On a war of attrition – Anshel Pfeffer in Haaretz:
‘By all signs, Russian President Vladimir Putin and the war he started are still popular among broad swaths of the Russian public. Putin’s problem is that the Russians who support him support the war he sold them, which isn’t a war at all but a “special military operation” that by nature should be over quickly and successfully. As time passes – and with it both military funerals and soldiers coming home discussing their experiences – the illusion will be much harder to maintain.
For weeks the Kremlin’s propaganda channels have been preparing the ground for something much bigger, though not just against Ukraine: a “war against NATO” that would give Putin the excuse he needs to declare war officially, enabling him to mobilize Russia’s resources while sending conscripts and reservists into the fray. But that declaration, which many expected on Victory Day early last week, has yet to come.’ (…)
‘Western intelligence agencies, especially those of the United States and Britain, are constantly briefing the media with the goings-on in the Kremlin. On Thursday, Britain's Defense Ministry reported that Lt. Gen. Sergei Kisel has been relieved of his command of the 1st Guards Tank Army after its failure to encircle and capture Kharkiv. And Vice Admiral Igor Osipov was dismissed as commander of the Black Sea Fleet after its flagship battle cruiser Moskva was sunk.
But while Western intelligence has achieved an impressive level of penetration, there are crucial details not even the Kremlin or Russia's General Staff know.
No one is sure how much of the equipment and ammunition in the massive stockpiles built up in far-flung regions back in the Soviet era are still usable. Much of it was pilfered over the years by officers who sold whatever they could, either to line their own pockets or feed their starving troops. One particularly crucial detail is how many usable Grad rockets remain.
Since the early weeks of the war, it has been clear that Russia's military lacks enough guided munitions, whether launched from the ground, air or sea, for a wide-scale war. For major firepower, it has little choice but the old Grad multibarreled launchers that entered service in the 1960s. It still has thousands of them.’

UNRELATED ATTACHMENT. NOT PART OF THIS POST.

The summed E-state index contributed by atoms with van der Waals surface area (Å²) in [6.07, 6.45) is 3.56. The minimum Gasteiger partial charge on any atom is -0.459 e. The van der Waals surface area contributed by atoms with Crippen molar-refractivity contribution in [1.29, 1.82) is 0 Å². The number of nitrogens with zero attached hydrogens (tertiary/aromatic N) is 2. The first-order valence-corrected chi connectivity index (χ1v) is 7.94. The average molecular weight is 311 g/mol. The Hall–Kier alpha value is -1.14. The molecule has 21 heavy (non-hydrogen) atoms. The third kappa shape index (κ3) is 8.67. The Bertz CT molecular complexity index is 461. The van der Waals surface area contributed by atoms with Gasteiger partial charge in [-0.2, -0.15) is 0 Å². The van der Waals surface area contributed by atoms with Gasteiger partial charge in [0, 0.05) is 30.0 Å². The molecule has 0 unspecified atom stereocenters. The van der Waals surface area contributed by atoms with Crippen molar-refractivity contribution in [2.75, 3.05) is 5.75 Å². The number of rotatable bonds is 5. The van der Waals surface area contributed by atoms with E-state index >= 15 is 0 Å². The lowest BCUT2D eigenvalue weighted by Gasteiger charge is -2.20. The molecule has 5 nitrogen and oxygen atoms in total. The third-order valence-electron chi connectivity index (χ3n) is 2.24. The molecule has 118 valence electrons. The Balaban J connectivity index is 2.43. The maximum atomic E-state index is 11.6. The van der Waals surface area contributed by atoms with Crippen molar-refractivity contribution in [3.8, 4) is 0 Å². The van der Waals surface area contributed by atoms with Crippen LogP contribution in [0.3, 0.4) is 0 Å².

‘The number of Grad rockets still in the Soviet stockpiles can determine how long this war of attrition continues.
But another critical detail can't be answered even after every last emergency depot has been opened. No one can say for certain how steadfast everyday Russians will remain once they realize they're fighting a long grueling war and the economic sanctions are set to increase.
On the Ukrainian side, things are a bit clearer. The Ukrainians have a better idea than their Russian neighbors what they're facing (though the Kyiv has also kept military casualty numbers under wraps). Over the past three months, the Ukrainians have proved remarkably resilient.
Since the invasion on February 24, Ukraine has been under martial law and general mobilization. There is no shortage of personnel, with reservists and volunteers from Ukraine and around the world willing to fight, as well as experienced foreign officers helping with training. For now at least, the arms and military equipment continue to arrive from the West, boosted by the U.S. Senate’s approval Thursday of another $40 billion of funding for Ukraine.’
‘But a NATO mission to open the Black Sea's shipping lanes isn't yet in the cards. The European Parliament’s vote Thursday to remove customs duties from Ukrainian exports is of limited use when the only way to export goods is by rail and trucking networks already straining.
Ukraine doesn’t lack for men and women prepared to fight, both on the battlefield and the home front. But their ability to fight for long may not be up to them.’
Read the article here.
For those who thought otherwise, the Russian army is rotten to the core, but that doesn’t mean that the fight will end soon.
The Yugoslavian army was quite rotten too with officers selling their arms for the same reasons and the Russians do. Even when the Yugoslavian army fell apart and suddenly there were Croatian, Serbian and Bosnian armies, to name just three, soldiers were willing to sell their arms to the enemy for money and drugs.
Well, this war is not the one in Yugoslavia, for one because Moscow has nuclear arms.
The main question is, when and under what conditions would the US be interested in a sustainable cease-fire? For the moment neither Washington nor Moscow nor Kiev are very much interested in such a thing.
The war of attrition will continue.